Casperson’s Instability: Analytic Results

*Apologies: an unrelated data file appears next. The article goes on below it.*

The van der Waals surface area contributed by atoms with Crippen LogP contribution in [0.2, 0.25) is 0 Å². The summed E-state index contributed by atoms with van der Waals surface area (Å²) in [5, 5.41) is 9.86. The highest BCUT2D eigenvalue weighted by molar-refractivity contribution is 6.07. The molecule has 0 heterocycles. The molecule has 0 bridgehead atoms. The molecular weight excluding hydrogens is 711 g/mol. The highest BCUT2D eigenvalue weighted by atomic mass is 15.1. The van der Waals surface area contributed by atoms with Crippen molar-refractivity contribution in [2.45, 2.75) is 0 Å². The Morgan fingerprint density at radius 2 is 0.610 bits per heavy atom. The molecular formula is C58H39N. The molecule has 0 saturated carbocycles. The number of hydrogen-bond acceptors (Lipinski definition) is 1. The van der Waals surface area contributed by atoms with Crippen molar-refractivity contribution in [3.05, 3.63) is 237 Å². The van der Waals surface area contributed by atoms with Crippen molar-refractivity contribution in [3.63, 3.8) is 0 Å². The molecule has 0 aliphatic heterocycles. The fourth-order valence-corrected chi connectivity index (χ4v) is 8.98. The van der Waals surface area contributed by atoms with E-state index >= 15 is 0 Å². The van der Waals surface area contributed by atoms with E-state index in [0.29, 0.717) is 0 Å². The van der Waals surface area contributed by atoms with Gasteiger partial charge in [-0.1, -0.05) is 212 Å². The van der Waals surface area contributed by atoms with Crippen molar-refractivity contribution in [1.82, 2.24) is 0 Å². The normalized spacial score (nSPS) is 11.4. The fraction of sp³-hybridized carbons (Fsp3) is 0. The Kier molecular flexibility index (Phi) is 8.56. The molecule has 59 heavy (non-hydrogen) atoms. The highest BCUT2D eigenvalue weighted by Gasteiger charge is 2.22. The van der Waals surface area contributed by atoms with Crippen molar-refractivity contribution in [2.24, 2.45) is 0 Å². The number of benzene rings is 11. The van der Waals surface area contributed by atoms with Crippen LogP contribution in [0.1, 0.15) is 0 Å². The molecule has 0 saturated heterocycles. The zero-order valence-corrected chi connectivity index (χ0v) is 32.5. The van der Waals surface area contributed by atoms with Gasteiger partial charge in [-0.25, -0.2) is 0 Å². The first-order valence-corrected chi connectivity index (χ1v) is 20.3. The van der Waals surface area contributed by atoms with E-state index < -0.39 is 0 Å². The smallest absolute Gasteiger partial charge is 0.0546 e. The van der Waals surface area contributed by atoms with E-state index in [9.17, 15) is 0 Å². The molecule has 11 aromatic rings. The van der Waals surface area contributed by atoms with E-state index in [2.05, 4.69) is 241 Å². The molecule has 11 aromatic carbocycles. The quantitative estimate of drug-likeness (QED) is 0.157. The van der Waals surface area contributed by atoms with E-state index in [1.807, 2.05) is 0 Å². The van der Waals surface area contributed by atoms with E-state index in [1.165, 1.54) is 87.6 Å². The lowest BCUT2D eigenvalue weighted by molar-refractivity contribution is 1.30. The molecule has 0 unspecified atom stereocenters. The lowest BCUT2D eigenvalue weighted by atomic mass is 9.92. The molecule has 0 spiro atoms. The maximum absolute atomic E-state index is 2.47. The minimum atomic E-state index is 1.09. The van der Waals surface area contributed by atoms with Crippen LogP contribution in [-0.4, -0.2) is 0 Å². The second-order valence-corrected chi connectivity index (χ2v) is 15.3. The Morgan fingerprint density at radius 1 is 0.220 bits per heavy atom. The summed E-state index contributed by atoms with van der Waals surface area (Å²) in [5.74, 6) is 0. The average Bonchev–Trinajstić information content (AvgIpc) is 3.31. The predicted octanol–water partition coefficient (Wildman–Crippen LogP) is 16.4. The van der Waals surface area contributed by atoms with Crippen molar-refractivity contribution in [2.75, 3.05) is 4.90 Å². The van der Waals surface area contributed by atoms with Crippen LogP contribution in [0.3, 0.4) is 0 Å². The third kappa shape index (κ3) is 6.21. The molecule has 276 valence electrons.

It has been recognized since the early days of the semiclassical laser theory that two thresholds occur in the study of the stationary field intensity as a function of the pump parameter: below the first threshold only the zero intensity is stable; between the two thresholds a pump-dependent finite intensity is stable and above the second threshold no stable stationary intensity exists. (See ref. 1 for a historical review and an extensive bibliography on this subject.) Much clarification was brought into the subject when Haken  showed the close analogy between a tuned single-mode ring laser and the Lorenz description of the Renard instability. However, the behavior of a laser beyond the second threshold (self-pulsing, subharmonic bifurcations, chaos,...) remained firmly in the realm of theoretical physics with only a remote chance of experimental connection since it was easily shown that the existence of a second threshold required a high intensity in a bad cavity. Hence the report by Casperson, and later by Abraham and his group, of the actual observation of the laser’s second threshold in the milliwatt range came as a surprise. The flaw in the usual derivation of the properties of the second threshold was quickly traced back to the complete neglect of inhomogeneous broadening. This point was advocated by Casperson, who showed that inhomogeneous broadening alters the properties of the second threshold to the extent that it becomes experimentally accessible. Henceforth, Casperson’s instability specifically refers to the laser’s second threshold in the presence of inhomogeneous broadening.
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